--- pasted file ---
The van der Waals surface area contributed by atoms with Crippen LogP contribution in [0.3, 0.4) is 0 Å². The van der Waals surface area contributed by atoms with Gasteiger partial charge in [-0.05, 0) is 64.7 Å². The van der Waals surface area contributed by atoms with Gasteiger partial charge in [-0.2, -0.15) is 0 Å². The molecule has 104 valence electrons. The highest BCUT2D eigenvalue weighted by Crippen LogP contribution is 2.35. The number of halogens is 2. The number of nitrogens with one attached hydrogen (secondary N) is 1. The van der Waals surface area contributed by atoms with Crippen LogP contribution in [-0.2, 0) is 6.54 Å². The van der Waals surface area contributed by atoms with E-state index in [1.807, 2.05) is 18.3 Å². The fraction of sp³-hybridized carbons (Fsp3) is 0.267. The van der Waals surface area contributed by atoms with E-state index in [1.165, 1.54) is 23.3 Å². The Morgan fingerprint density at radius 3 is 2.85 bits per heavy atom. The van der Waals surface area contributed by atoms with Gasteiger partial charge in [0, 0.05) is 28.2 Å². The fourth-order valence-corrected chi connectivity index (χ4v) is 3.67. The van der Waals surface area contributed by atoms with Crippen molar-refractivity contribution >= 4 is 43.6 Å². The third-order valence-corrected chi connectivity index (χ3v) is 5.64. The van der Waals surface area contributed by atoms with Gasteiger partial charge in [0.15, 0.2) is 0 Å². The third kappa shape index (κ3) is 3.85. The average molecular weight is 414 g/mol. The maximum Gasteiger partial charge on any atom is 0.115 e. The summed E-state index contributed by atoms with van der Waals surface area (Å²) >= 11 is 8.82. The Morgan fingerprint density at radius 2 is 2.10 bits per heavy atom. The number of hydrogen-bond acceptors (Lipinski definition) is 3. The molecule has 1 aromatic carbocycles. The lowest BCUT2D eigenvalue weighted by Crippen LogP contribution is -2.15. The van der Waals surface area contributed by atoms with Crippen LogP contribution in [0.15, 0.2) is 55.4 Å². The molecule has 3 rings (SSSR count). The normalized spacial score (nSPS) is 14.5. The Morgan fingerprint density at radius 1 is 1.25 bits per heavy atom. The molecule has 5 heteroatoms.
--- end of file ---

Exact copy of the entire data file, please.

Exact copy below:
The van der Waals surface area contributed by atoms with Crippen LogP contribution in [0.3, 0.4) is 0 Å². The van der Waals surface area contributed by atoms with Gasteiger partial charge in [-0.05, 0) is 64.7 Å². The van der Waals surface area contributed by atoms with Gasteiger partial charge in [-0.2, -0.15) is 0 Å². The molecule has 104 valence electrons. The highest BCUT2D eigenvalue weighted by Crippen LogP contribution is 2.35. The number of halogens is 2. The number of nitrogens with one attached hydrogen (secondary N) is 1. The van der Waals surface area contributed by atoms with Crippen LogP contribution in [-0.2, 0) is 6.54 Å². The van der Waals surface area contributed by atoms with E-state index in [1.807, 2.05) is 18.3 Å². The fraction of sp³-hybridized carbons (Fsp3) is 0.267. The van der Waals surface area contributed by atoms with E-state index in [1.165, 1.54) is 23.3 Å². The Morgan fingerprint density at radius 3 is 2.85 bits per heavy atom. The van der Waals surface area contributed by atoms with Gasteiger partial charge in [0, 0.05) is 28.2 Å². The fourth-order valence-corrected chi connectivity index (χ4v) is 3.67. The van der Waals surface area contributed by atoms with Crippen molar-refractivity contribution >= 4 is 43.6 Å². The third-order valence-corrected chi connectivity index (χ3v) is 5.64. The van der Waals surface area contributed by atoms with Gasteiger partial charge in [0.15, 0.2) is 0 Å². The third kappa shape index (κ3) is 3.85. The average molecular weight is 414 g/mol. The maximum Gasteiger partial charge on any atom is 0.115 e. The summed E-state index contributed by atoms with van der Waals surface area (Å²) >= 11 is 8.82. The Morgan fingerprint density at radius 2 is 2.10 bits per heavy atom. The number of hydrogen-bond acceptors (Lipinski definition) is 3. The molecule has 1 aromatic carbocycles. The lowest BCUT2D eigenvalue weighted by Crippen LogP contribution is -2.15. The van der Waals surface area contributed by atoms with Crippen LogP contribution in [0.15, 0.2) is 55.4 Å². The molecule has 3 rings (SSSR count). The normalized spacial score (nSPS) is 14.5. The Morgan fingerprint density at radius 1 is 1.25 bits per heavy atom. The molecule has 5 heteroatoms.